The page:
So far, 2014 has been a cold year, and many drivers are feeling the effects that freezing temperatures have on their vehicles. In addition to the many hazards of winter driving, cold weather can negatively impact cars even when they aren't being driven. Owning a vehicle is already expensive, with loan payments, auto insurance, and gas. Mechanical problems can quickly worsen in the cold, and they can slam car owners with even more bills. What are some warning signs to look for and what can motorists do to ensure that their cars last until spring?
Batteries are often the first to shut down
At one time or another, most drivers have hopped behind the wheel only to find their battery running dry or completely dead. This can be especially inconvenient in the winter months and even dangerous when temperatures drop below freezing. A recent article from the Clarendon-Courthouse-Rosslyn Patch explained why drivers encounter more problems with their batteries this time of year. If temperatures reach zero degrees, not only will a car battery lose 60 percent of its energy, but an engine will require twice as much power to start up. This is not a winning equation for winter drivers.
Auto experts are not exclusively blaming cold weather for the winter surge of car battery problems. Patch also cited the use of personal electronics as a big factor in the early deaths of batteries everywhere. While the average car battery used to last 3 to 5 years, that number has diminished as more people use their vehicles as four-wheeled power outlets for their smartphones, tablets, and GPS systems. Drivers wanting to maximize the lifespan of their batteries should charge their phones before hitting the road and memorize directions ahead of time.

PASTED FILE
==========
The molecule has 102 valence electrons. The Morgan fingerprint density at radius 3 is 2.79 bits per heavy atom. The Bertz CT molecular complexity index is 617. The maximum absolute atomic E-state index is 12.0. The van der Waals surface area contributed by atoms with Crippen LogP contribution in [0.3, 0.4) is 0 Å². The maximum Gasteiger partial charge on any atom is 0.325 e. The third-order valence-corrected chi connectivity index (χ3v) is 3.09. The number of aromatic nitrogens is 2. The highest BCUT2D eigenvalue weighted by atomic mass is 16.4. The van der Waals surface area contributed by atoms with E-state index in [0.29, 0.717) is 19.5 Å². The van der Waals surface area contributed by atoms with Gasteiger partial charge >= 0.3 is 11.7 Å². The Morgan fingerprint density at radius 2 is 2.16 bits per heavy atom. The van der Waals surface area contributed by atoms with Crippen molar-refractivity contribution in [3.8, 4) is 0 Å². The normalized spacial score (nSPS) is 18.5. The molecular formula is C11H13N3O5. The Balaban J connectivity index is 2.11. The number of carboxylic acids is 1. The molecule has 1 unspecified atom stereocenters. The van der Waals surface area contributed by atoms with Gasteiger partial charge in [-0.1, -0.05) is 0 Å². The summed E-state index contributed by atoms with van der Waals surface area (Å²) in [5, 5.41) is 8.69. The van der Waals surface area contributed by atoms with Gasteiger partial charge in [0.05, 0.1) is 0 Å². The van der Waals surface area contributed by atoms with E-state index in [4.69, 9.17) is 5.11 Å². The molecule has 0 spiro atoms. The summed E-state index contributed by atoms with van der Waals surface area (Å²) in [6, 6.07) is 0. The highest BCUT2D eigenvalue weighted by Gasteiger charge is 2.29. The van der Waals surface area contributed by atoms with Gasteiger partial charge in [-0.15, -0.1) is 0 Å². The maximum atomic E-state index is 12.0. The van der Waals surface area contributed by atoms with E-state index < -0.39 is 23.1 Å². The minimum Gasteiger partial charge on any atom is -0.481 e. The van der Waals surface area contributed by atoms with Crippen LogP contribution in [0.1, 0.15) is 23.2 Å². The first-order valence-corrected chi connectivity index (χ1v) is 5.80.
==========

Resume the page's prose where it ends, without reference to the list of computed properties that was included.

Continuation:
"While the car battery does not 'run down' immediately if a device is being charged and the engine is not running, it's capacity over time can decrease from the cumulative effect of multiple devices drawing current from it," Jack Reynolds, AAA Mid-Atlantic's Battery Program Manager, told the news source.
Other car-killing effects of cold weather
According to Wheels.ca, a weakened battery is only one of many problems drivers face when temperatures drop. Issues can arise from anywhere in a vehicle when the winter freeze sets in. Motor oil may thicken, causing sluggish engine performance and increasing the likelihood of stalls. It is a wise move for drivers preparing for icy conditions to change their car's oil as well as antifreeze, braking, and steering fluids.
Wheels.ca also noted that engines run less efficiently and all-season tires can even harden to the point where they lose their grip on the road. These problems can be made worse by drivers who make many brief, repeated trips in a day. Starting a car too many times in a short time span can lead to cracked engine blocks, which is an expensive setback for any driver. While opting for complete winterization is an expensive option, it can be worth it in the long run when these problems are dealt with early on.